That was enough to wake up the others and get us all out of bed. Elder Sister hurriedly got dressed and went downstairs. Beautiful Moon and I were slower, because we had to dress not only ourselves but Third Sister as well. Then together we went downstairs, where Aunt swept the floor, Uncle sang a morning song, Mama—with Second Brother swaddled on her back—poured the last of the water into the teapot to heat, and Elder Sister chopped scallions for the rice porridge we call congee. My sister gave me a tranquil look that I took to mean that she had already earned the approval of my family this morning and was safe for the rest of the day. I tucked away my resentment, not understanding that what I saw as her self-satisfaction was something closer to the cheerless resignation that would settle on my sister after she married out.
“Beautiful Moon! Lily! Come here! Come here!”
My aunt greeted us this way each and every morning. We ran to her. Aunt kissed Beautiful Moon and patted my bottom affectionately. Then Uncle swooped in, swept up Beautiful Moon in his arms, and kissed her. After he set her back down, he winked at me and pinched my cheek.
You know the old saying about beautiful people marrying beautiful people and talented people marrying talented people? That morning I concluded that Uncle and Aunt were two ugly people and therefore perfectly matched. Uncle, my father’s younger brother, had bowlegs, a bald head, and a full shiny face. Aunt was plump, and her teeth were like jagged stones protruding from a karst cave. Her bound feet were not very small, maybe fourteen centimeters long, twice the size of what mine eventually became. I’d heard wicked tongues in our village say that this was the reason Aunt—who was of healthy stock, with wide hips—could not carry a son to term. I’d never heard these kinds of reproaches in our home, not even from Uncle. To me, they had an ideal marriage; he was an affectionate rat and she was a dutiful ox. Every day they provided happiness around the hearth.
My mother had yet to acknowledge that I was in the room. This is how it had been for as long as I could remember, but on that day I perceived and felt her disregard. Melancholy sank into me, whisking away the joy I had just felt with Aunt and Uncle, stunning me with its power. Then, just as quickly, the feeling disappeared, because Elder Brother, who was six years older than I was, called me to help him with his morning chores. Having been born in the year of the horse, it is in my nature to love the outdoors, but even more important I got to have Elder Brother completely to myself. I knew I was lucky and that my sisters would hold this against me, but I didn’t care. When he talked to me or smiled at me I didn’t feel invisible.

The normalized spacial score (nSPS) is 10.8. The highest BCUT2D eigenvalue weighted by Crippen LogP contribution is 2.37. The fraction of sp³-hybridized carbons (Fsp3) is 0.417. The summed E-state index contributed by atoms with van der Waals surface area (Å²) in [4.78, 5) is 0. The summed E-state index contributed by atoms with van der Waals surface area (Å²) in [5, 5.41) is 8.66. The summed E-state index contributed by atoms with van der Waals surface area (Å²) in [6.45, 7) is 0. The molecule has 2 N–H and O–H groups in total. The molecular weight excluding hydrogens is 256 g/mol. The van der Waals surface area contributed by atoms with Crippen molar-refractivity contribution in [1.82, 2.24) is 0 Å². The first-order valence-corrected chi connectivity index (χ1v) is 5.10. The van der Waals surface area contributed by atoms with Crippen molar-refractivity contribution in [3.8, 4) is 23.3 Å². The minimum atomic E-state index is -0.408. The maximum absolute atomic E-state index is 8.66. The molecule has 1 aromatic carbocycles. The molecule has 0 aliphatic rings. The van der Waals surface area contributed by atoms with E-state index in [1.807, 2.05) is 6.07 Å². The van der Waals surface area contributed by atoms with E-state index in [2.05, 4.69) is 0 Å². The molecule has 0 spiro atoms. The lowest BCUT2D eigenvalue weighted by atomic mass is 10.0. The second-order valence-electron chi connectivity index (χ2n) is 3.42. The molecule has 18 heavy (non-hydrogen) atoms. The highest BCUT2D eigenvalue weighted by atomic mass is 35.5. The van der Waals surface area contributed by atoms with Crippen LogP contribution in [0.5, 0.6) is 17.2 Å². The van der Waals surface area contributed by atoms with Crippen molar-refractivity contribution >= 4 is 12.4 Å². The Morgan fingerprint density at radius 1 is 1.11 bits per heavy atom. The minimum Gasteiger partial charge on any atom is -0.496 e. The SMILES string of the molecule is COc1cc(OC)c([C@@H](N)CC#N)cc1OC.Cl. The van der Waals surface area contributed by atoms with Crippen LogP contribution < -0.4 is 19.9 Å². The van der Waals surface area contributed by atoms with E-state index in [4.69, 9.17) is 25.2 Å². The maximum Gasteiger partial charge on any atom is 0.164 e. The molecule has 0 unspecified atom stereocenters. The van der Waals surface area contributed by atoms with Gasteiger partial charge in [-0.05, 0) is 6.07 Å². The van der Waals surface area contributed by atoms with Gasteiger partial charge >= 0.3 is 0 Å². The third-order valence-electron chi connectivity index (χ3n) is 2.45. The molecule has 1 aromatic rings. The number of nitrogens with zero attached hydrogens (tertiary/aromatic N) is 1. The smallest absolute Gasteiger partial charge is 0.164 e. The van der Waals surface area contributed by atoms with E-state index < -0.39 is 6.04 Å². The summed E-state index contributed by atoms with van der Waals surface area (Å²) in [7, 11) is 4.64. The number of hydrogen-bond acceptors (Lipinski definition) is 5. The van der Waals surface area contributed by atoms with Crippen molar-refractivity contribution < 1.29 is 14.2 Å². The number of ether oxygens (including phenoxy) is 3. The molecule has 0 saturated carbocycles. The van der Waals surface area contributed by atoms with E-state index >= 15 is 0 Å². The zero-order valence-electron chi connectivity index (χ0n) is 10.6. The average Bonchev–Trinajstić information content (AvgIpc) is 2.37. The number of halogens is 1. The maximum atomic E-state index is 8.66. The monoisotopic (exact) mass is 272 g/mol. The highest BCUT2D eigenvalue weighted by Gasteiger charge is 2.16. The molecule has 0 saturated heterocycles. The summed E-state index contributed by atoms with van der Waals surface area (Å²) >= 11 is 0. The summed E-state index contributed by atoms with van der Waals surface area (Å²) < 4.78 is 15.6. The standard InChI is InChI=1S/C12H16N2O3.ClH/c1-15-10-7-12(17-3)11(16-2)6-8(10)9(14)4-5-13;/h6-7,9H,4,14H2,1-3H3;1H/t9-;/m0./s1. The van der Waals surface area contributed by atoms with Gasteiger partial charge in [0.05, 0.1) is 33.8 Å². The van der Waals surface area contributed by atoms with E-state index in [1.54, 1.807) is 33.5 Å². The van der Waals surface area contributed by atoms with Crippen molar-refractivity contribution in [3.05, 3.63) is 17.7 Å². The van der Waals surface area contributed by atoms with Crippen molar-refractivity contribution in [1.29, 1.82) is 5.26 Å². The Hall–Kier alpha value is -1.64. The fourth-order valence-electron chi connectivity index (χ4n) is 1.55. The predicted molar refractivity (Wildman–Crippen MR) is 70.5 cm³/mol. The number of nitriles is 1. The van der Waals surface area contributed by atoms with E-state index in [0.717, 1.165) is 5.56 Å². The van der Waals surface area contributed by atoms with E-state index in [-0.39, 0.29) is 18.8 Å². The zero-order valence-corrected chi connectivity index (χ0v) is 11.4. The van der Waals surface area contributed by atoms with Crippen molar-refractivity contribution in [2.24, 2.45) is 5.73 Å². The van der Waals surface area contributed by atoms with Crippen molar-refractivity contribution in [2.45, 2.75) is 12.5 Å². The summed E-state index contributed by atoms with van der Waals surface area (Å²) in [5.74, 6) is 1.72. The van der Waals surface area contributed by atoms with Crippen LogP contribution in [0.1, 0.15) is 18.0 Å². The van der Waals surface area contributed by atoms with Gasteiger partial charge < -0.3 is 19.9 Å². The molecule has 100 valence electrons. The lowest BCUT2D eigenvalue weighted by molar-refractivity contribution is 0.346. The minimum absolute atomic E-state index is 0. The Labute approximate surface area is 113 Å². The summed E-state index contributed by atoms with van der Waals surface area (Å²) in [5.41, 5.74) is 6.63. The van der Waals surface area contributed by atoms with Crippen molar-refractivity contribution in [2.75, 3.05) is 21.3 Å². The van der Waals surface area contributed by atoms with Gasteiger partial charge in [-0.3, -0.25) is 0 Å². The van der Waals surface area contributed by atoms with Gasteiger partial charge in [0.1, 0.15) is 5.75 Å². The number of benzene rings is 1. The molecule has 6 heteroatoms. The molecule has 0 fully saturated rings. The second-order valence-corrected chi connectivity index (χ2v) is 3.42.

We ran outside. Elder Brother hauled water up from the well and filled buckets for us to carry. We took them back to the house and set out again to gather firewood. We made a pile, then Elder Brother loaded my arms with the smaller sticks. He scooped up the rest and we headed home. When we got there, I handed the sticks to Mama, hoping for her praise. After all, it’s not so easy for a little girl to lug a bucket of water or carry firewood. But Mama didn’t say anything.
Even now, after all these years, it is difficult for me to think about Mama and what I realized on that day. I saw so clearly that I was inconsequential to her. I was a third child, a second worthless girl, too little to waste time on until it looked like I would survive my milk years. She looked at me the way all mothers look at their daughters—as a temporary visitor who was another mouth to feed and a body to dress until I went to my husband’s home. I was five, old enough to know I didn’t deserve her attention, but suddenly I craved it. I longed for her to look at me and talk to me the way she did with Elder Brother. But even in that moment of my first truly deep desire, I was smart enough to know that Mama wouldn’t want me to interrupt her during this busy time when so often she had scolded me for talking too loudly or had swatted at the air around me because I got in her way. Instead, I vowed to be like Elder Sister and help as quietly and carefully as I could.
Grandmother tottered into the room. Her face looked like a dried plum, and her back bent so far forward that she and I saw eye to eye.
“Help your grandmother,” Mama ordered. “See if she needs anything.”